What tax world are these people living in?

THE Panama Papers and David Cameron's family's financial affairs dominated the headlines earlier this month – and consequently the attention of most of our political leaders.

“Tax evasion, tax avoidance, lifetime gifts, offshore tax havens and family trusts” have left many confused about just what sort of a world our politicians and celebrities are living in.

And again, the Tories' mantra that “we are all in this together” appears rather misleading.

These complicated off-shore tax situations make for plenty of work (and money) for lawyers and bankers. But paying less tax and as little inheritance tax as necessary is something we should all be interested in.

What has also been clear in the past days are the many misunderstandings concerning some of the ways a tax liability can be reduced legally.

Tax avoidance is legal – but tax evasion is not; lifetime gifts do not attract inheritance tax (IHT) if the donor survives a further seven years and are permitted. There is a whole list of gifts allowed by Her Majesty's Revenue & Customs (HMRC).

Perhaps the most important regulation to remember is that gifts made from income (and which do not impact on the donor's lifestyle, ie they don't lead to a reduction in their standard of living) are permitted without reference to HMRC.

Much of the above activity leads us back to IHT and our annoyance at paying that tax, much of it on money on which we have already paid tax, at the end of our lives. We work hard to provide for our children's future and don't see why the government should take 40%, even after an allowance of £325,000 per person.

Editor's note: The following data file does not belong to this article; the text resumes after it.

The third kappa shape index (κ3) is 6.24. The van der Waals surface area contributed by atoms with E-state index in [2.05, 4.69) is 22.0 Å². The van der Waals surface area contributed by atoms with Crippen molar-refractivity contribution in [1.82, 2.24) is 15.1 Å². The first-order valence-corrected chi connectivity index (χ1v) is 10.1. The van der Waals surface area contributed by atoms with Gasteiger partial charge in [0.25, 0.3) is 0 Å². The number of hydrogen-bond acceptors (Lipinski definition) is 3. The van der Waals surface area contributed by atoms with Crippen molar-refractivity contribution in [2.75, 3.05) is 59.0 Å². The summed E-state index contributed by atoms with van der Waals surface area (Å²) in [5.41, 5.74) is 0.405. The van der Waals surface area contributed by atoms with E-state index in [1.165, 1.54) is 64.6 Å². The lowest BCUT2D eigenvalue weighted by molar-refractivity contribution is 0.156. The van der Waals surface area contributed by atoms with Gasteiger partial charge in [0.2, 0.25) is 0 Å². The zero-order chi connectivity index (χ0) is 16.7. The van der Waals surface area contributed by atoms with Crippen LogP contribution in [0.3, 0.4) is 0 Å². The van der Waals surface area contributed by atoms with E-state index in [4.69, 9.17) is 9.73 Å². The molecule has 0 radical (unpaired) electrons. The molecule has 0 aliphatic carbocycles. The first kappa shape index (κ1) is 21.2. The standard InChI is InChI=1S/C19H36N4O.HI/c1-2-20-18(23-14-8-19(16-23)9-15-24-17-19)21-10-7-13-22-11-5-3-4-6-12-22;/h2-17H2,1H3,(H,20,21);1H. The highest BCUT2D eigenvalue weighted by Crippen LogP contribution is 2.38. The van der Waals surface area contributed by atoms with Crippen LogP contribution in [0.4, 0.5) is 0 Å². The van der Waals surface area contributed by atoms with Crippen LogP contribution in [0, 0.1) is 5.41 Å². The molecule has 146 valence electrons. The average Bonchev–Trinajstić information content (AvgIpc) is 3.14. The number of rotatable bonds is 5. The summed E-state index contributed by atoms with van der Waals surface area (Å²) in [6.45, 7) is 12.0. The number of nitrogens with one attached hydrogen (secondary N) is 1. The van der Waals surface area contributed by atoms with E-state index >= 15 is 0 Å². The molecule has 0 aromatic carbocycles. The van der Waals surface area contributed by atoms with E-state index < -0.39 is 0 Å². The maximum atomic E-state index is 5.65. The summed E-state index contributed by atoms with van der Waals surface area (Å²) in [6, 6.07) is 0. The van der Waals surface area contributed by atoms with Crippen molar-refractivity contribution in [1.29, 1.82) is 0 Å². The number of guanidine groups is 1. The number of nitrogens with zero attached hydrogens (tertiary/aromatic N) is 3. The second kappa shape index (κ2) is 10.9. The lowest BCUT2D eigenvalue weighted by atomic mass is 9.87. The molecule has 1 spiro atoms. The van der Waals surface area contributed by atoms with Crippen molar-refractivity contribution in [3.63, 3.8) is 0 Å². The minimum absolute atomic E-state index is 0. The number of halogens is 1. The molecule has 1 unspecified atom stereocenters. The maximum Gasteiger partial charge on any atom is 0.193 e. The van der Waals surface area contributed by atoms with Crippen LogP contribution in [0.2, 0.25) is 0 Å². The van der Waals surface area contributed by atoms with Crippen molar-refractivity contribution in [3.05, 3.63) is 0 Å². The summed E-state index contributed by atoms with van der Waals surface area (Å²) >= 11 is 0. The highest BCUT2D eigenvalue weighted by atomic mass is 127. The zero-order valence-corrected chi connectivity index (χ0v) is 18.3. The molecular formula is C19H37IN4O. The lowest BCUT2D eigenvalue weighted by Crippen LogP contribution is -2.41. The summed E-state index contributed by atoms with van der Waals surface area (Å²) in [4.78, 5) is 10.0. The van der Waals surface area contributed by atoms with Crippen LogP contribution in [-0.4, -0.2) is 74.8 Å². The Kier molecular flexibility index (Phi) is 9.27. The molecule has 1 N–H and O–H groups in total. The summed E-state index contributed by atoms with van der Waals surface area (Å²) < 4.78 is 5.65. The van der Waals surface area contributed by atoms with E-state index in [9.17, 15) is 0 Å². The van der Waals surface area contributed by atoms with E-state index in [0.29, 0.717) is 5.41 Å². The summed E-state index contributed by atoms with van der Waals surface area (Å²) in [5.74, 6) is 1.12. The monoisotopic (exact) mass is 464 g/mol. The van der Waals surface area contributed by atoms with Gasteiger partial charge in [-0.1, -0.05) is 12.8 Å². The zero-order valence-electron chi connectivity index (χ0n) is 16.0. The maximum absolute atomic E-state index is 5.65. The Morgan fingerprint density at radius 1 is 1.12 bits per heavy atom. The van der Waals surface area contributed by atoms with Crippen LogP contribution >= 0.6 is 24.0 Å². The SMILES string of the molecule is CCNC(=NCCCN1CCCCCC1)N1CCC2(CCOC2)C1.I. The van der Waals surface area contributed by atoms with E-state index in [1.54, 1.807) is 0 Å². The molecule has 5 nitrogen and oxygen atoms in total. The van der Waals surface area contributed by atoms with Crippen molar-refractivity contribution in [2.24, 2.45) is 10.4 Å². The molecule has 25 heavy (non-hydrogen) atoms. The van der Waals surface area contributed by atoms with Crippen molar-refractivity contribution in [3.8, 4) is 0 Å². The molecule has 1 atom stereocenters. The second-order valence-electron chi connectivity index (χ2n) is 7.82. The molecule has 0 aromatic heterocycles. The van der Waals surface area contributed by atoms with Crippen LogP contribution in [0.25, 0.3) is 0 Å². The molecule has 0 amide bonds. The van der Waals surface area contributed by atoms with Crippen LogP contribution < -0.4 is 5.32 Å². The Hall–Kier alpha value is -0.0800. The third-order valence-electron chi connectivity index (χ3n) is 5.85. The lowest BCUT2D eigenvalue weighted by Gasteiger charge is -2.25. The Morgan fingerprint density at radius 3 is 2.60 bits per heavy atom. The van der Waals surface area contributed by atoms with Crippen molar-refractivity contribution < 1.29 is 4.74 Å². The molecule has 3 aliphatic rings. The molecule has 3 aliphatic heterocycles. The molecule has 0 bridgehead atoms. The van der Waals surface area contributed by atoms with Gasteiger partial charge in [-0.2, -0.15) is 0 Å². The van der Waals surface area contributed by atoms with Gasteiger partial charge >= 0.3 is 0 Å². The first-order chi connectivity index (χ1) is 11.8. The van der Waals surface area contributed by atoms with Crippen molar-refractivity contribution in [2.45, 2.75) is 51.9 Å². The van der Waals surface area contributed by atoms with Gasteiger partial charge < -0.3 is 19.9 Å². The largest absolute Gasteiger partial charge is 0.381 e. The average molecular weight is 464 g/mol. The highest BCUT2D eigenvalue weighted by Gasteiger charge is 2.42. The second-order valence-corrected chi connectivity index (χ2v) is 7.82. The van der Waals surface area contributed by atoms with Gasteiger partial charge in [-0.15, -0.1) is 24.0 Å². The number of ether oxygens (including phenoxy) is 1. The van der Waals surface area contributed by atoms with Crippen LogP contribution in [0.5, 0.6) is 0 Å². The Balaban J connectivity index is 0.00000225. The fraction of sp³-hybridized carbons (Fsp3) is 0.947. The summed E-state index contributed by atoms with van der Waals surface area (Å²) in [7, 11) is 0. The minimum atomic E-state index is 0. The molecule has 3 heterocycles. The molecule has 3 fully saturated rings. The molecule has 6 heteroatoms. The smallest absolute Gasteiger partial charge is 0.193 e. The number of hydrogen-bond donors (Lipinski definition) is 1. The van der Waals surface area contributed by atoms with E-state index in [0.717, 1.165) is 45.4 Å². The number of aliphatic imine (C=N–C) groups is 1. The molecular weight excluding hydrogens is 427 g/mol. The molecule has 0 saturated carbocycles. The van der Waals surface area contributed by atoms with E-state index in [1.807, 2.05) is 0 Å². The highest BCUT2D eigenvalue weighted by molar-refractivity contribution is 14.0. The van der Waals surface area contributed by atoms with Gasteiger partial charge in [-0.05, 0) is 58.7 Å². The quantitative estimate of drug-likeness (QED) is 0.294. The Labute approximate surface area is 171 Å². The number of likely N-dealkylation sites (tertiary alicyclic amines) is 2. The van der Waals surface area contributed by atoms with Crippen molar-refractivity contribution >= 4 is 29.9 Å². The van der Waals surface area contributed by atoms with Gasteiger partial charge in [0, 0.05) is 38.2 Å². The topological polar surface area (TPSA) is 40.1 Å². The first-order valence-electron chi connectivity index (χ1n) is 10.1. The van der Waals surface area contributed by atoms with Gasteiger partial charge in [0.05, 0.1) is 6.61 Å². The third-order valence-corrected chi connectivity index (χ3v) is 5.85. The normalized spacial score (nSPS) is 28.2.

IHT is not only a sensitive issue, but also a vote winner.

In 2007 the then shadow-chancellor George Osborne announced to the Party conference that IHT would be raised to £1m per person when the Tories got back in power. It spooked Gordon Brown enough to postpone calling a General Election, which the experts agree Labour would almost certainly have won.

At last year's budget Osborne announce that IHT was going to be raised to £1m, boasting of “a promise made, a promise delivered.” As ever, the chancellor was being economical with the truth.

The 2007 “promise” was to raise the IHT threshold to £1m per person. His “promise delivered” raised the IHT threshold to £1m per couple – and then only if the couple owned property and had children – and this £1m threshold is only reached in 2020!

If you are childless and homeless (perhaps renting) your IHT threshold will remain stuck at £325,000, where it's been since April 2009, all the way through to 2020.

Many of Osborne's 'giveaways' are some way down the road when the small print is studied; while much of the additional tax measures come in sooner, like the extra 3 per cent stamp duty that is now payable on second homes.

Whether it's buy-to-let properties, pensions, individual savings accounts (ISA) and other asset/investment purchase, it's not the goal-posts that keeping moving, but the field itself. Trying to keep up to date is a full-time job.

Previous government policies can do a 180 degrees turn and come straight back to haunt you. Take those who turned part of their home into a self-contained annexe so that a senior or junior member of their family could live independently, but remain close.

It became apparent that Mr Osborne's extra stamp duty on second homes had, perhaps unwittingly, caught these “granny-annexe's” in its net. And attempts to wriggle out has only led to more confusion and, of course, complication.

:: Darren McKeever (dmckeever@ is Northern Ireland adviser of Worldwide Financial Planning, which is authorised and regulated by the Financial Services Authority. For a free, no-obligation initial chat about your individual finances, call 028 6863 2692, email info@ or click on Follow us on Twitter: @WorldwideFP.

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